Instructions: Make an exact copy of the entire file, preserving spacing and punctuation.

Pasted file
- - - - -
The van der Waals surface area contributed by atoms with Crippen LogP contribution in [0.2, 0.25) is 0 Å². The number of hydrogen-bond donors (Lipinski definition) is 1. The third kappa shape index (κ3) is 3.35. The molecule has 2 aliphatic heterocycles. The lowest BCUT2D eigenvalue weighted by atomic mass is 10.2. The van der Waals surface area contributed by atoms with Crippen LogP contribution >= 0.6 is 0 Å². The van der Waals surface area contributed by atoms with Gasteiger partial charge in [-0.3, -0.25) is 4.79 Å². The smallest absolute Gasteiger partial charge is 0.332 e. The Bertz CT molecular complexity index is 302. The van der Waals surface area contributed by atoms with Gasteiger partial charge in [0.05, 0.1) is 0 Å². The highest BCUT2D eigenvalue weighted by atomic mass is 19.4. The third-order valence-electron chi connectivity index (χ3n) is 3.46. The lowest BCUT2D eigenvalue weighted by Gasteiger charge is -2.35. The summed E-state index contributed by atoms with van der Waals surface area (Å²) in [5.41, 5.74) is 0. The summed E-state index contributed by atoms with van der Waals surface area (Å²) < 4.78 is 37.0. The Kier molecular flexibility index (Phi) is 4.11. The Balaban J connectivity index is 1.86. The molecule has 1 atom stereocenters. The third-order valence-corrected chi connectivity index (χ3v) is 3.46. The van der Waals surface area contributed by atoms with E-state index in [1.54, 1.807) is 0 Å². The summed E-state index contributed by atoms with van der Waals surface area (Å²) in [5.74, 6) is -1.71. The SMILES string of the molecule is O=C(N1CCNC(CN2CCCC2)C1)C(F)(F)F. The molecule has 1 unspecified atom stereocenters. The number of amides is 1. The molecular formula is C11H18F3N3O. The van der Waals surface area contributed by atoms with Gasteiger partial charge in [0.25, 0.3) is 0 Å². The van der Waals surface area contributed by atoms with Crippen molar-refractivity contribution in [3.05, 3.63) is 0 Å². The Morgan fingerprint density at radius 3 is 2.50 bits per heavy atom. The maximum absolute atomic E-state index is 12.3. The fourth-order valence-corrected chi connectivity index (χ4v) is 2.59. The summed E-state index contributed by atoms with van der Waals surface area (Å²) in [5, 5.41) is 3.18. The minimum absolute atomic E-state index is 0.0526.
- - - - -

The van der Waals surface area contributed by atoms with Crippen LogP contribution in [0.2, 0.25) is 0 Å². The number of hydrogen-bond donors (Lipinski definition) is 1. The third kappa shape index (κ3) is 3.35. The molecule has 2 aliphatic heterocycles. The lowest BCUT2D eigenvalue weighted by atomic mass is 10.2. The van der Waals surface area contributed by atoms with Crippen LogP contribution >= 0.6 is 0 Å². The van der Waals surface area contributed by atoms with Gasteiger partial charge in [-0.3, -0.25) is 4.79 Å². The smallest absolute Gasteiger partial charge is 0.332 e. The Bertz CT molecular complexity index is 302. The van der Waals surface area contributed by atoms with Gasteiger partial charge in [0.05, 0.1) is 0 Å². The highest BCUT2D eigenvalue weighted by atomic mass is 19.4. The third-order valence-electron chi connectivity index (χ3n) is 3.46. The lowest BCUT2D eigenvalue weighted by Gasteiger charge is -2.35. The summed E-state index contributed by atoms with van der Waals surface area (Å²) in [5.41, 5.74) is 0. The summed E-state index contributed by atoms with van der Waals surface area (Å²) < 4.78 is 37.0. The Kier molecular flexibility index (Phi) is 4.11. The Balaban J connectivity index is 1.86. The molecule has 1 atom stereocenters. The third-order valence-corrected chi connectivity index (χ3v) is 3.46. The van der Waals surface area contributed by atoms with E-state index in [1.54, 1.807) is 0 Å². The summed E-state index contributed by atoms with van der Waals surface area (Å²) in [5.74, 6) is -1.71. The SMILES string of the molecule is O=C(N1CCNC(CN2CCCC2)C1)C(F)(F)F. The molecule has 1 unspecified atom stereocenters. The number of amides is 1. The molecular formula is C11H18F3N3O. The van der Waals surface area contributed by atoms with Gasteiger partial charge in [0.25, 0.3) is 0 Å². The van der Waals surface area contributed by atoms with Crippen molar-refractivity contribution in [3.05, 3.63) is 0 Å². The Morgan fingerprint density at radius 3 is 2.50 bits per heavy atom. The maximum absolute atomic E-state index is 12.3. The fourth-order valence-corrected chi connectivity index (χ4v) is 2.59. The summed E-state index contributed by atoms with van der Waals surface area (Å²) in [5, 5.41) is 3.18. The minimum absolute atomic E-state index is 0.0526.